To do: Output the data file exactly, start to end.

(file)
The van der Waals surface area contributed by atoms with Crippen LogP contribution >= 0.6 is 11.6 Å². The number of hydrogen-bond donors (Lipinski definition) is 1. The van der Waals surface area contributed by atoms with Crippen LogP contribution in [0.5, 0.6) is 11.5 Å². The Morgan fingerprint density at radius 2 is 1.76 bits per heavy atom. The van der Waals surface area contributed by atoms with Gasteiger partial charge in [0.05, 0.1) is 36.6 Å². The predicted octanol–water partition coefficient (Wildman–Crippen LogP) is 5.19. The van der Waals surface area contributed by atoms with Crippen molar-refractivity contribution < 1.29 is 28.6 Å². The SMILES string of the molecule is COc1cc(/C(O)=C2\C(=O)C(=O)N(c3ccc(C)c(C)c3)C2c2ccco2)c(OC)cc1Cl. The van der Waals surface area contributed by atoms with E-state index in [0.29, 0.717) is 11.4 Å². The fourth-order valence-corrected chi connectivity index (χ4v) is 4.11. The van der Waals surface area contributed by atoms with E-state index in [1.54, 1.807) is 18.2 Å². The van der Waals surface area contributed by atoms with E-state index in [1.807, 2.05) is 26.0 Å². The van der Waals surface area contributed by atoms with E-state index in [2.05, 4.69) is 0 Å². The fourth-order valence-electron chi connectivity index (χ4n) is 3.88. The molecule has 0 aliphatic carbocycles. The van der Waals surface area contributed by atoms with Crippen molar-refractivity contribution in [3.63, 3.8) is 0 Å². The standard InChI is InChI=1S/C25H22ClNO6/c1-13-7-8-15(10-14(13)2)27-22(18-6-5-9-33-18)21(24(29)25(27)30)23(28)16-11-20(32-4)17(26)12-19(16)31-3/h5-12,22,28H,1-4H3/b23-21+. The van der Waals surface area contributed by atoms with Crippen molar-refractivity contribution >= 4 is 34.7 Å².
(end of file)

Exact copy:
The van der Waals surface area contributed by atoms with Crippen LogP contribution >= 0.6 is 11.6 Å². The number of hydrogen-bond donors (Lipinski definition) is 1. The van der Waals surface area contributed by atoms with Crippen LogP contribution in [0.5, 0.6) is 11.5 Å². The Morgan fingerprint density at radius 2 is 1.76 bits per heavy atom. The van der Waals surface area contributed by atoms with Gasteiger partial charge in [0.05, 0.1) is 36.6 Å². The predicted octanol–water partition coefficient (Wildman–Crippen LogP) is 5.19. The van der Waals surface area contributed by atoms with Crippen molar-refractivity contribution < 1.29 is 28.6 Å². The SMILES string of the molecule is COc1cc(/C(O)=C2\C(=O)C(=O)N(c3ccc(C)c(C)c3)C2c2ccco2)c(OC)cc1Cl. The van der Waals surface area contributed by atoms with E-state index in [0.29, 0.717) is 11.4 Å². The fourth-order valence-corrected chi connectivity index (χ4v) is 4.11. The van der Waals surface area contributed by atoms with E-state index in [1.54, 1.807) is 18.2 Å². The van der Waals surface area contributed by atoms with E-state index in [1.807, 2.05) is 26.0 Å². The van der Waals surface area contributed by atoms with E-state index in [2.05, 4.69) is 0 Å². The fourth-order valence-electron chi connectivity index (χ4n) is 3.88. The molecule has 0 aliphatic carbocycles. The van der Waals surface area contributed by atoms with Crippen molar-refractivity contribution in [3.63, 3.8) is 0 Å². The standard InChI is InChI=1S/C25H22ClNO6/c1-13-7-8-15(10-14(13)2)27-22(18-6-5-9-33-18)21(24(29)25(27)30)23(28)16-11-20(32-4)17(26)12-19(16)31-3/h5-12,22,28H,1-4H3/b23-21+. The van der Waals surface area contributed by atoms with Crippen molar-refractivity contribution >= 4 is 34.7 Å².